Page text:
We Care of Central Florida’s Project Think Pink Helps Uninsured Women Get Screening, Treatment
by TERESA SCHIFFER
Did you know that one in eight women in the United States will be diagnosed with breast cancer in her lifetime? Breast cancer is the most commonly diagnosed cancer in women and the second-leading cause of cancer death among women. Men can also suffer from breast cancer, though it is much more rare.
October is Breast Cancer Awareness Month, which makes it a perfect time to remind women to get important health screenings such as mammograms. Unfortunately, not every woman in Central Florida has the insurance or resources to be able to get these screenings done. That’s where We Care of Central Florida steps in to help. This nonprofit organization is dedicated to helping those without insurance who fall within 200% of the Federal Poverty Guidelines get the healthcare they need.
One program offered by We Care of Central Florida is Project Think Pink. The mission of Project Think Pink is to provide free mammograms and other diagnostic breast care services to a population that would not otherwise be able to afford such care. They serve Polk County residents who have no insurance of any kind, including Medicaid, Medicare, and the Polk Health Plan, and who fall within the financial guidelines.
We talked to Shana Santiago, director of operations at We Care of Central Florida, to learn more about what this wonderful organization does. Santiago has 20 years of experience in the medical field and worked at a free clinic before coming onboard with Project Think Pink four years ago. Heather Stephenson has been the chief executive officer for the past two years, coming from Samaritan’s Touch Care Center in Sebring.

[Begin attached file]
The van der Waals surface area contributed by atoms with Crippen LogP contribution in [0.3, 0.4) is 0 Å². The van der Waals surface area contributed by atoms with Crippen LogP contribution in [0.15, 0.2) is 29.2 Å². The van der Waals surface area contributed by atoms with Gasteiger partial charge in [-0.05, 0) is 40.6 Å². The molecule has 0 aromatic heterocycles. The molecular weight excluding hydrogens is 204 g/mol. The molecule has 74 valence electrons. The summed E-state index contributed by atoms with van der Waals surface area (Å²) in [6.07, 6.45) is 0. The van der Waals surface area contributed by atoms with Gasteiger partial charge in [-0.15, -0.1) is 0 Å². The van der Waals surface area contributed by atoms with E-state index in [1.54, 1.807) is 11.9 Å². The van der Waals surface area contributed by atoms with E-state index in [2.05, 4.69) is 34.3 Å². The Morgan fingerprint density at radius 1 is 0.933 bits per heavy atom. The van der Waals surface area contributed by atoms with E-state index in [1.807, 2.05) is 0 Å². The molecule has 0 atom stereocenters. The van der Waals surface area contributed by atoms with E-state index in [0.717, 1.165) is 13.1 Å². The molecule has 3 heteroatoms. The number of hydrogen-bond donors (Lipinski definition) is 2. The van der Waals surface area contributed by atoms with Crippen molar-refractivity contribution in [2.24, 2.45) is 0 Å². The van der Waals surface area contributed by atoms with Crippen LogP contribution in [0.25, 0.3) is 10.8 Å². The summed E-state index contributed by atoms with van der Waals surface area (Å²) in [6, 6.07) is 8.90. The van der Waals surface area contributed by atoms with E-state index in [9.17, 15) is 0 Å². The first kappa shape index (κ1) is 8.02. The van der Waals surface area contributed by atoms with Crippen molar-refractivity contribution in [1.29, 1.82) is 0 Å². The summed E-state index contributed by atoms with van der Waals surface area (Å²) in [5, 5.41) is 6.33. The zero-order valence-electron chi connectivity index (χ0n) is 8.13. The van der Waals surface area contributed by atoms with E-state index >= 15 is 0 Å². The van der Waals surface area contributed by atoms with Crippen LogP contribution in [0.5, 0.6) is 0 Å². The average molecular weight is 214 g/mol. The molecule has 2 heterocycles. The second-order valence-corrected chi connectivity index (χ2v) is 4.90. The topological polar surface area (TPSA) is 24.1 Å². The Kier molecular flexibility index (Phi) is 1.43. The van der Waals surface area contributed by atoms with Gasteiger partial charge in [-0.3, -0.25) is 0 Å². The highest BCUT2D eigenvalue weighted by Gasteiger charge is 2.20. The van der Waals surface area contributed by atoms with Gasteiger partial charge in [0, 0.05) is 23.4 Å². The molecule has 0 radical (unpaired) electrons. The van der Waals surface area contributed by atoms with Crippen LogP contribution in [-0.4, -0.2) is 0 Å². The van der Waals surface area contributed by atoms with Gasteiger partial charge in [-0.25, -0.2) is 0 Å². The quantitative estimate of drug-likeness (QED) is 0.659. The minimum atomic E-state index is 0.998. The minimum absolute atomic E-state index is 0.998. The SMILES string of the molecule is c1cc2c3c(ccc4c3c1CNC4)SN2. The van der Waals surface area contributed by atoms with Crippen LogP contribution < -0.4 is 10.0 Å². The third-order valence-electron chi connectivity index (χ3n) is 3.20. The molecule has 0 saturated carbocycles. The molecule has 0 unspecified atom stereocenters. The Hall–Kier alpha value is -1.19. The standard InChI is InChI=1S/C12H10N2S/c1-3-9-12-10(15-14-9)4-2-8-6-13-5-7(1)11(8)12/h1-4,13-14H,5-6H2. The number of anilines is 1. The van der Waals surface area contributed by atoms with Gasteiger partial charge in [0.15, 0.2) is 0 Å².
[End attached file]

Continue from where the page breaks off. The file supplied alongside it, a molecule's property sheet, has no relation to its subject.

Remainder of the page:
Project Think Pink is currently funded by an indigent health care grant that comes from the county’s half-cent sales tax initiative. It also receives a grant from the Florida Association of Free and Charitable Clinics. The Del Webb Community in Davenport is also a major contributor, hosting an annual fundraiser in February called “Save the Sweethearts.” Barbara’s Centre for Dance in Winter Haven does an annual fundraiser in the form of a ballet show. Winter Haven’s All American Charity Riders supports Project Think Pink through an annual poker run.
“All of the money that is donated to us is used only for residents of Polk County,” Santiago explains. “In Polk County, there is no other free breast care service.”
About 200 people receive services through Project Think Pink every quarter, totaling between 800 and 900 patients per year.
Project Think Pink offers all breast care services. Patients are referred to the program from their primary care physicians, usually coming from area free clinics. After receiving a manual exam from their regular doctor, patients are referred to Project Think Pink for annual screenings like mammograms. If doctors detect an area of concern, the patients are sent for a diagnostic ultrasound. Depending on their family history, they may receive an MRI.
“If anything comes up from the mammogram, we will also do the biopsies for them,” Santiago says.
If it turns out that a patient needs further care, Project Think Pink is partnered with Moffitt Cancer Center to provide any treatment patients may need after the initial diagnostics. Patients are screened and get assistance registering with Moffitt’s charity program. Project Think Pink is dedicated to helping patients get the treatment they need by helping them transfer their medical records and get into the programs that will help them. The goal is to be an ally for patients, so they don’t feel abandoned when they need help.
Radiology and Imaging Specialists and Winter Haven Women’s Hospital are also partners in Project Think Pink. These two organizations do all of the facility services for clients of Project Think Pink. There are three locations so that patients can get care in their area, which aids in limiting transportation issues. There are also two surgeons who help out.
Santiago is proud to report that in the four years that she has been serving Project Think Pink, she has only had to refer about three patients to their services. This success is due to the fact that the program is able to do early detections, which lead to smaller biopsies and more effective treatments.
While patients primarily are referred from local free clinics, there are also some patients referred from private practices who self-pay. They must meet the criteria of being uninsured, under 200 percent of the poverty level, and a resident of Polk County.
For more information, head to the project’s website at wecarecentralflorida.org/project-think-pink/
If you or someone you know meets these guidelines and is in need of breast care services, talk to your physician about a referral to Project Think Pink. It could make a world of difference.